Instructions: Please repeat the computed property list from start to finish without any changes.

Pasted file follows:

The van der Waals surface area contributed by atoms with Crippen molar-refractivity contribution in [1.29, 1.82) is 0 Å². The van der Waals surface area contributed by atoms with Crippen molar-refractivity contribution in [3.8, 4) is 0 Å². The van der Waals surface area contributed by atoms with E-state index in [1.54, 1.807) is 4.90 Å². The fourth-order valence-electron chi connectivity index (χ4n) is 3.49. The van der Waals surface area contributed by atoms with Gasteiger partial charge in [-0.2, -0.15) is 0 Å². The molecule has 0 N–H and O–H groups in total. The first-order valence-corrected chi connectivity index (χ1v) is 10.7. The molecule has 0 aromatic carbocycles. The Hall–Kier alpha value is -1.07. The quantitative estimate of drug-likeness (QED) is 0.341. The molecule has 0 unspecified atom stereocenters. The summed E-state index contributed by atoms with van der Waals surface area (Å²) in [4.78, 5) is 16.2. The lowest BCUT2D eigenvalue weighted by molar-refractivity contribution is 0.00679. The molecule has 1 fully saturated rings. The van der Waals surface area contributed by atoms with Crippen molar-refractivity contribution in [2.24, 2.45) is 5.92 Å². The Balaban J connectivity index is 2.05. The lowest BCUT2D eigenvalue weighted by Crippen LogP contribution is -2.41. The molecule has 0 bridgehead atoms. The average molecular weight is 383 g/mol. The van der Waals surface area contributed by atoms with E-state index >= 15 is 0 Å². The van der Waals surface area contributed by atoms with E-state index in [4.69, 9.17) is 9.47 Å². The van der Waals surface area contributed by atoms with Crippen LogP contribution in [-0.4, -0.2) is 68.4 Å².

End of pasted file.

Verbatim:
The van der Waals surface area contributed by atoms with Crippen molar-refractivity contribution in [1.29, 1.82) is 0 Å². The van der Waals surface area contributed by atoms with Crippen molar-refractivity contribution in [3.8, 4) is 0 Å². The van der Waals surface area contributed by atoms with E-state index in [1.54, 1.807) is 4.90 Å². The fourth-order valence-electron chi connectivity index (χ4n) is 3.49. The van der Waals surface area contributed by atoms with Gasteiger partial charge in [-0.2, -0.15) is 0 Å². The molecule has 0 N–H and O–H groups in total. The first-order valence-corrected chi connectivity index (χ1v) is 10.7. The molecule has 0 aromatic carbocycles. The Hall–Kier alpha value is -1.07. The quantitative estimate of drug-likeness (QED) is 0.341. The molecule has 0 unspecified atom stereocenters. The summed E-state index contributed by atoms with van der Waals surface area (Å²) in [4.78, 5) is 16.2. The lowest BCUT2D eigenvalue weighted by molar-refractivity contribution is 0.00679. The molecule has 1 fully saturated rings. The van der Waals surface area contributed by atoms with Crippen molar-refractivity contribution in [2.24, 2.45) is 5.92 Å². The Balaban J connectivity index is 2.05. The lowest BCUT2D eigenvalue weighted by Crippen LogP contribution is -2.41. The molecule has 0 bridgehead atoms. The average molecular weight is 383 g/mol. The van der Waals surface area contributed by atoms with E-state index >= 15 is 0 Å². The van der Waals surface area contributed by atoms with E-state index in [4.69, 9.17) is 9.47 Å². The van der Waals surface area contributed by atoms with Crippen LogP contribution in [-0.4, -0.2) is 68.4 Å².